Classes & Groups

Tummy Time Tips

Move Play Grow is three years old and I now have a “preschooler” on my hands. I’ve learned so much from the over 450 babies and families I’ve taught in that time and I want to take this moment to thank you all, to share some great photos of my happy babies in tummy time, and of course to offer some tips to help the next generation of happy tummy timers! See you in class!


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Think about tummy time differently. Tummy time is not “exercise time.” It’s merely an opportunity for baby to get to know his front side. In that regard, no need to try to encourage him to pick up his head, unless of course he is inclined to do so. Take your baby’s lead, respect where he is, and join him in his world rather than always trying to get him to do something we expect of him. Resting his head on the ground is perfect.


IMG_7467Reclaim lost tummy hours. Before the AAP introduced “Back to Sleep” in 1994, babies experienced up to 20 hours of tummy time per day, including wake and sleep hours. Now babies are lucky to get 30 minutes cumulative per day. Let’s reclaim some of this time while baby is awake to support baby’s gross motor, fine motor, sensory, and vision development. If you start early (ideally day of birth), your baby will thrive in this position.


IMG_2994Consistency is key. When putting baby down, choose tummy first, even if it only lasts a few minutes. Minimize use of infant seats, car seats, swings, standers, etc because these “containers” limit baby’s self-discovery. The floor provides countless opportunities for exploring, learning, making mistakes, and developing. Try for 90 minutes of tummy time (awake) by age three months.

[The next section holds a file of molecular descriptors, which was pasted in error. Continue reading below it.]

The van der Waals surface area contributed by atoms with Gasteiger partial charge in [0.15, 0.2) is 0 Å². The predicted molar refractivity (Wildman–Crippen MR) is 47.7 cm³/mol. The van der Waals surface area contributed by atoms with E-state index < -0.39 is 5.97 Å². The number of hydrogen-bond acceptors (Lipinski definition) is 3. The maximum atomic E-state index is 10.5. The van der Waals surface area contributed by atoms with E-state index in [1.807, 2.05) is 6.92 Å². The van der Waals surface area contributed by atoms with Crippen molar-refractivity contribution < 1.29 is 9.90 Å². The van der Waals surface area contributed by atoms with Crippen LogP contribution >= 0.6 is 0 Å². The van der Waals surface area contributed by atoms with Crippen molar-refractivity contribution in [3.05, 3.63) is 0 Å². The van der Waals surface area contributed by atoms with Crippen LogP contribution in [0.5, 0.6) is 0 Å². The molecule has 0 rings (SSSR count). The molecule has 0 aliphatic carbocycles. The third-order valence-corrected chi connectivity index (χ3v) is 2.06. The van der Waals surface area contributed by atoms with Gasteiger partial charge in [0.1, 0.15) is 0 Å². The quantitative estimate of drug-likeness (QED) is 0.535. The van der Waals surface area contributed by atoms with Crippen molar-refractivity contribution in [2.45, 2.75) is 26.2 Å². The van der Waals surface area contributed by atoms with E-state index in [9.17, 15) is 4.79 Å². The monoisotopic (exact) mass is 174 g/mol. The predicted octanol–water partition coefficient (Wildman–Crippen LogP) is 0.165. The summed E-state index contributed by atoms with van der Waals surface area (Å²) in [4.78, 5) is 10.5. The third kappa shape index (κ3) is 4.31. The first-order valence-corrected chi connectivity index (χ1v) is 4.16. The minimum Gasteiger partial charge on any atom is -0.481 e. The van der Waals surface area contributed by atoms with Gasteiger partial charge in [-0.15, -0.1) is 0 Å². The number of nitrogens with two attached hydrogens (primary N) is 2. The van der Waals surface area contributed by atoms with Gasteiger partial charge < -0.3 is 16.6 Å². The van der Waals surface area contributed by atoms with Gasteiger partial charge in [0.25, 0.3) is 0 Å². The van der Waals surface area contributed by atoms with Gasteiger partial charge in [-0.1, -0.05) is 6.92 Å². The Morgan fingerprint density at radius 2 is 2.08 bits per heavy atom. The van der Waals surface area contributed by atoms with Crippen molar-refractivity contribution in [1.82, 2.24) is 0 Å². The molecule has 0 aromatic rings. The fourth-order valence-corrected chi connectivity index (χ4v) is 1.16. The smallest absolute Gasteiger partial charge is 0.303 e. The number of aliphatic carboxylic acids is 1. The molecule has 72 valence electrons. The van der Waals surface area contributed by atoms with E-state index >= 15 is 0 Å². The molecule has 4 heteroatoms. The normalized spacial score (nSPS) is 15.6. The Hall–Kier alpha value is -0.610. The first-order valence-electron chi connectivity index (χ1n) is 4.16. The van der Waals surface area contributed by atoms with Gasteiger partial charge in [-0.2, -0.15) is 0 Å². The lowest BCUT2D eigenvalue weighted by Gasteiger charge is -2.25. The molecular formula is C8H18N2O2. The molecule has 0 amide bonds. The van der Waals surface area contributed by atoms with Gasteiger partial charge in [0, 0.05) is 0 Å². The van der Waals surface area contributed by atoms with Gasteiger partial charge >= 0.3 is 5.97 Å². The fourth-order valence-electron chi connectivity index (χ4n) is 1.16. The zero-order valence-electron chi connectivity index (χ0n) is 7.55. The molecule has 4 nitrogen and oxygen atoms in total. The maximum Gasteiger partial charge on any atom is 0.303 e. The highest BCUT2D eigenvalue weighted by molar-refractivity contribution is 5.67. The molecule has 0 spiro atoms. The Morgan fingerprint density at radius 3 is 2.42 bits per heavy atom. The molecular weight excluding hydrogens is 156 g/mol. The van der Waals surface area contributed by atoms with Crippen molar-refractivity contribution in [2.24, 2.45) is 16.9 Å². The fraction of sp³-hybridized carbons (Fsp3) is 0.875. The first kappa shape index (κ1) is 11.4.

*Note: Baby usually goes through a period between 2.5 and 3.5 months where tummy time is not as fun. Learn what you can do to get through this period. *


IMG_7531When placed down, firm surfaces are safest. Place baby on a firm surface for tummy time, not a bed or couch. You want your baby to be successful pushing body away from the ground rather than sinking into it and you want to minimize creating air pockets that can cause breathing difficulty. Lie down on floor with your baby, so they can see, hear and interact with you best.



tummyMake modifications before “saving” baby. When baby becomes a little fussy on her tummy, try making some modifications first to make tummy time easier, more fun or interesting before swooping her up. Change your play, facilitate weight shifts back towards her pelvis, bring her arms forward (depending on age), or help her roll to her side for a break. Learn the handling techniques for these subtle cues in class.


IMG_0028Arms in front. A baby’s tummy time abilities and enjoyment improve as his weight shifts backwards towards the pelvis and as his arms migrate forward. By three months, a baby’s elbows should regularly be at or in front of the shoulders.  When assisting a baby more than 2.5 months old, facilitate the arms forward so elbows are in line with shoulders. With younger babies, allow their elbows to remain behind their shoulders.


PageLines- Image10.jpgVertical is easier, horizontal harder when trying to lift head. When a baby is lying on his tummy flat on floor, it takes a lot of effort to lift his head against gravity. This position is the end goal, but if your little one needs some coaxing to learn to love tummy time, you can make it easier by placing him on an incline across your lap with one thigh raised up.  This is better than a prop because you can respond immediately to needs/changes.


IMG_7583It’s not just about the floor. Tummy time does not always have to happen on the floor. Chest to chest time with parents and caregivers is a fun way to accomplish tummy time while also bonding with your baby! Baby lying across your lap or being carried in a foot ball hold also counts as tummy time. Learn how to do these moves most effectively in class.


Most importantly, be with your baby and have fun with lots of smiles and giggles!


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The content on this website is based on Wendi’s personal and professional experience and general research. It is not meant for individual medical diagnosis or treatment. If you are concerned about your child, please consult with your primary physician and/or therapist.